Coronavirus in football: The 3 UEFA conference calls, what it could mean for Euro 2020 and the financial effect on clubs

UEFA are set to hold a series of conference calls today to discuss the immediate future of Euro 2020 and football..

Tuesday, 17th March 2020, 11:29 am
Updated Tuesday, 17th March 2020, 11:31 am
Coronavirus in football: The 3 UEFA conference calls, what it could mean for Euro 2020 and the financial effect on clubs
Coronavirus in football: The 3 UEFA conference calls, what it could mean for Euro 2020 and the financial effect on clubs

Amidst the coronavirus outbreak, football has been thrown into disarray with the Premier League, Champions League, Europa League and EFL postponed.

Today, a number of key decisions are due to be made over a series of conference calls between governing bodies and clubs.

Here’s what we know:

Sign up to our daily newsletter

SO WHO WILL TAKE PART IN THE CALLS?

UEFA president Aleksander Ceferin will chair the video conference with the aim of finding a solution for domestic leagues, the Champions League and internationals.

They will have THREE separate conference calls.

Firstly, with the European Club Association which looks after almost 250 clubs, including all of the Premier League’s most high profile teams and the European Leagues organisation.

Second, a call including the 55 member associations including the football associations of England, Scotland, Wales and Northern Ireland will also get a chance to have their say.

FIFPro, the world player's union, will be on the calls with the ECA, European Leagues and the FAs to put forward the players’ perspective on the situation.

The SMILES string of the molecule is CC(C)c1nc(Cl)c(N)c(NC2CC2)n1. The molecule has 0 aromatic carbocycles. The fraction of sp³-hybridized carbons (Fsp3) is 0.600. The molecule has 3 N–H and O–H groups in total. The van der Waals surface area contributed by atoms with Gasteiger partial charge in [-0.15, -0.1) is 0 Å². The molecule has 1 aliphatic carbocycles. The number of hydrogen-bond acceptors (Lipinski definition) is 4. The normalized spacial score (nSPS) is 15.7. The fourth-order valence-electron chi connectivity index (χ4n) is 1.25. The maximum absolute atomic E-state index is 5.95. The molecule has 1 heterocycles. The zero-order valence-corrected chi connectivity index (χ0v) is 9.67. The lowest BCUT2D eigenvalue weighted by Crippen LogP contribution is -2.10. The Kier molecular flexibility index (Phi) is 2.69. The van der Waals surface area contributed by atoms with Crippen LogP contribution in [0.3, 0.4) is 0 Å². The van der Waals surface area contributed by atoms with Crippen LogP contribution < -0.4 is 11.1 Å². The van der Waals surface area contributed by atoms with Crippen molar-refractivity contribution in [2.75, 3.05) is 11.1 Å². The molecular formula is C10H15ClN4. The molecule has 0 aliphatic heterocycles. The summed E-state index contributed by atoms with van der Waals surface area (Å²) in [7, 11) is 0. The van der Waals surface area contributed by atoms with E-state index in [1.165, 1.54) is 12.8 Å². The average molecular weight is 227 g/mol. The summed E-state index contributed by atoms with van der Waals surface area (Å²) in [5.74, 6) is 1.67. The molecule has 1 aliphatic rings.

The third and final call will be with the UEFA executive committee who will ultimately debate, approve and give the green light to the proposals put forward.

WHAT COULD BE DECIDED ON CALL ONE?

This will decide the future for club football with domestic leagues and the format of the Champions League and Europa League high on the agenda.

One likely scenario is that the quarter finals and semi-finals of European competition are made into one-legged ties.

Home and away advantage could be decided by a toss of a coin or played in a mini tournament where the final is being staged which is Istanbul and Gdansk respectively.

The problem with the mini tournament is that it is yet another set of fixtures to consider in a busy schedule.

However, according to reports, one UEFA insider insisted it cannot be scrapped saying it is “our Superbowl.”

A time frame when domestic leagues have to be completed is essential in UEFA, clubs and leagues moving forward into planning a new fixture schedule.

WHAT COULD BE DECIDED ON CALL TWO?

It is widely expected that Euro 2020 will be postponed by a year and the Nations League scrapped.

FA bosses see it as inevitable that the Euros will be delayed by a year, which would free up the March and June international breaks.

The play-offs will have to be rescheduled along with the whole of the Euros this summer and then three sets of Europa League fixtures in the autumn.

Clearing the Euros and the Nations League from the calendar will give the clubs and leagues some breathing space and clarity about when they can reschedule games.

There is also the FIFA Club World Cup in 2021 to consider also.

That competition could cause friction between UEFA and FIFA with the tournament likely to make way for the Euros.

Meanwhile, the smaller nations will want to keep the Euros but also the Nations League as the tournaments are a big earner for them - another area of conflict.

WHAT COULD BE DECIDED ON CALL THREE?

The UEFA Executive Committee will make the final decision on the proposals.

The committee includes UEFA’s President, 16 other members elected by a UEFA Congress, plus two elected by the European Club Association and one by the European Leagues.

That group will make the final decision on the Euros, Champions League, Europa League, Nations League and the scheduling around the competitions.

WHAT ABOUT THE DOMESTIC LEAGUES?

This meeting is nothing to do with them. But it is only when the outcome is known that the leagues can come up with a plan for their own competitions. The 20 Premier League clubs are due to meet on Thursday while the EFL are also scheduled to meet later this week.

WHAT COULD BE THE FINANCIAL COST TO CLUBS?

Reports have suggested that UEFA will demand compensation of £275million from its clubs and leagues to postpone Euro 2020 by a year. It is due to start on June 12 across 12 host cities throughout Europe.